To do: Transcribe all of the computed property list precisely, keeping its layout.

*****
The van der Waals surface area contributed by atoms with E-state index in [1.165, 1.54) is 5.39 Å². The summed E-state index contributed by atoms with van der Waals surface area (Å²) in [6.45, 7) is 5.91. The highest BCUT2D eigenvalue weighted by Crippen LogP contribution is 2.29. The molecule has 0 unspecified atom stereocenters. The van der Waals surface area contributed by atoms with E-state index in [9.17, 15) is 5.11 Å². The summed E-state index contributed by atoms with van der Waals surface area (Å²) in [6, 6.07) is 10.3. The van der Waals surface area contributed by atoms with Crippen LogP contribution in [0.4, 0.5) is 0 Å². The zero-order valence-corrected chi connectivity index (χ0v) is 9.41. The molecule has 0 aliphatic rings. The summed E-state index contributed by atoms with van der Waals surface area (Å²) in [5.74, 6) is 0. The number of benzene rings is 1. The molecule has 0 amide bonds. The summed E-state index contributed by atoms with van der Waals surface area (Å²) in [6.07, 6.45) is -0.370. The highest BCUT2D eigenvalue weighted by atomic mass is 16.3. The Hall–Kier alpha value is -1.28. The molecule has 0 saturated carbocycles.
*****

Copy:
The van der Waals surface area contributed by atoms with E-state index in [1.165, 1.54) is 5.39 Å². The summed E-state index contributed by atoms with van der Waals surface area (Å²) in [6.45, 7) is 5.91. The highest BCUT2D eigenvalue weighted by Crippen LogP contribution is 2.29. The molecule has 0 unspecified atom stereocenters. The van der Waals surface area contributed by atoms with E-state index in [9.17, 15) is 5.11 Å². The summed E-state index contributed by atoms with van der Waals surface area (Å²) in [6, 6.07) is 10.3. The van der Waals surface area contributed by atoms with Crippen LogP contribution in [0.4, 0.5) is 0 Å². The zero-order valence-corrected chi connectivity index (χ0v) is 9.41. The molecule has 0 aliphatic rings. The summed E-state index contributed by atoms with van der Waals surface area (Å²) in [5.74, 6) is 0. The number of benzene rings is 1. The molecule has 0 amide bonds. The summed E-state index contributed by atoms with van der Waals surface area (Å²) in [6.07, 6.45) is -0.370. The highest BCUT2D eigenvalue weighted by atomic mass is 16.3. The Hall–Kier alpha value is -1.28. The molecule has 0 saturated carbocycles.